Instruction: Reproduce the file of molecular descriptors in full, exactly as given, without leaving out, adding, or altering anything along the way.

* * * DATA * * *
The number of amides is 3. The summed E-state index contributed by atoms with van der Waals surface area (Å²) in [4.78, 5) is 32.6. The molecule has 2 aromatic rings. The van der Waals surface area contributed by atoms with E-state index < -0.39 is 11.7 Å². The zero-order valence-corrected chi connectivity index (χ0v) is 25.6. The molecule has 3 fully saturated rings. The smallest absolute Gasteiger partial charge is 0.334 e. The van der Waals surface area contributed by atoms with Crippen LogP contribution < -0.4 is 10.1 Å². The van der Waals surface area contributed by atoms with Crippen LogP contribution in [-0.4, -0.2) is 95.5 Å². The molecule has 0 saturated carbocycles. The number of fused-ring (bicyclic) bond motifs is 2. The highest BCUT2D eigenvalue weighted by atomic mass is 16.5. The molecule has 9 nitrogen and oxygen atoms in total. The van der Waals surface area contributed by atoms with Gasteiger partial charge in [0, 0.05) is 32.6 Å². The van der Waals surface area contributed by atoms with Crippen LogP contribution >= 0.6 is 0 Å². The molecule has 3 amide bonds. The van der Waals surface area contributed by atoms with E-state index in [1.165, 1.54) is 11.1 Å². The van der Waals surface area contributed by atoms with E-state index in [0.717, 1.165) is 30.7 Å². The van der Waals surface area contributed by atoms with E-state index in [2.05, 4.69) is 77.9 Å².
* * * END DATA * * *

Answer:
The number of amides is 3. The summed E-state index contributed by atoms with van der Waals surface area (Å²) in [4.78, 5) is 32.6. The molecule has 2 aromatic rings. The van der Waals surface area contributed by atoms with E-state index < -0.39 is 11.7 Å². The zero-order valence-corrected chi connectivity index (χ0v) is 25.6. The molecule has 3 fully saturated rings. The smallest absolute Gasteiger partial charge is 0.334 e. The van der Waals surface area contributed by atoms with Crippen LogP contribution < -0.4 is 10.1 Å². The van der Waals surface area contributed by atoms with Crippen LogP contribution in [-0.4, -0.2) is 95.5 Å². The molecule has 0 saturated carbocycles. The number of fused-ring (bicyclic) bond motifs is 2. The highest BCUT2D eigenvalue weighted by atomic mass is 16.5. The molecule has 9 nitrogen and oxygen atoms in total. The van der Waals surface area contributed by atoms with Gasteiger partial charge in [0, 0.05) is 32.6 Å². The van der Waals surface area contributed by atoms with Crippen LogP contribution >= 0.6 is 0 Å². The molecule has 3 amide bonds. The van der Waals surface area contributed by atoms with E-state index in [1.165, 1.54) is 11.1 Å². The van der Waals surface area contributed by atoms with E-state index in [0.717, 1.165) is 30.7 Å². The van der Waals surface area contributed by atoms with E-state index in [2.05, 4.69) is 77.9 Å².